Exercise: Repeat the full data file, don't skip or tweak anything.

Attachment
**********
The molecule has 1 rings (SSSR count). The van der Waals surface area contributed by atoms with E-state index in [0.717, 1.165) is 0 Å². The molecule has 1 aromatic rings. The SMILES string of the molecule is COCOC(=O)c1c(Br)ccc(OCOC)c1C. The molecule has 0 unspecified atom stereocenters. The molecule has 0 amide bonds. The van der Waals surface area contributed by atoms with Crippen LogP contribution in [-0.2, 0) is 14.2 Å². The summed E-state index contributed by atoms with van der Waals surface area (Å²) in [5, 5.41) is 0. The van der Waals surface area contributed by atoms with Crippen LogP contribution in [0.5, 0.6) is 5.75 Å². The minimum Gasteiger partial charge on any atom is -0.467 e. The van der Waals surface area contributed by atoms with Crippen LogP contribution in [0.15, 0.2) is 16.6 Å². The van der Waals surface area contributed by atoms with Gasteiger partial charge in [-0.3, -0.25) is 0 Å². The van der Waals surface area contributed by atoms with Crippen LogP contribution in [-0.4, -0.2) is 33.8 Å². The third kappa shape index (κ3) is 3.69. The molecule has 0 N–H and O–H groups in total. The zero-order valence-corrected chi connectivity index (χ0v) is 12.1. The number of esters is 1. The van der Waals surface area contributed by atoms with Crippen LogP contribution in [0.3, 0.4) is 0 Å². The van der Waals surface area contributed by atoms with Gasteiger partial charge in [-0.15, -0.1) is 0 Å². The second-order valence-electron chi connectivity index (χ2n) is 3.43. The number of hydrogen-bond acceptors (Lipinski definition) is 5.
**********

The molecule has 1 rings (SSSR count). The van der Waals surface area contributed by atoms with E-state index in [0.717, 1.165) is 0 Å². The molecule has 1 aromatic rings. The SMILES string of the molecule is COCOC(=O)c1c(Br)ccc(OCOC)c1C. The molecule has 0 unspecified atom stereocenters. The molecule has 0 amide bonds. The van der Waals surface area contributed by atoms with Crippen LogP contribution in [-0.2, 0) is 14.2 Å². The summed E-state index contributed by atoms with van der Waals surface area (Å²) in [5, 5.41) is 0. The van der Waals surface area contributed by atoms with Crippen LogP contribution in [0.5, 0.6) is 5.75 Å². The minimum Gasteiger partial charge on any atom is -0.467 e. The van der Waals surface area contributed by atoms with Crippen LogP contribution in [0.15, 0.2) is 16.6 Å². The van der Waals surface area contributed by atoms with Gasteiger partial charge in [-0.3, -0.25) is 0 Å². The van der Waals surface area contributed by atoms with Crippen LogP contribution in [-0.4, -0.2) is 33.8 Å². The third kappa shape index (κ3) is 3.69. The molecule has 0 N–H and O–H groups in total. The zero-order valence-corrected chi connectivity index (χ0v) is 12.1. The number of esters is 1. The van der Waals surface area contributed by atoms with Crippen LogP contribution in [0.3, 0.4) is 0 Å². The van der Waals surface area contributed by atoms with Gasteiger partial charge in [-0.15, -0.1) is 0 Å². The second-order valence-electron chi connectivity index (χ2n) is 3.43. The number of hydrogen-bond acceptors (Lipinski definition) is 5.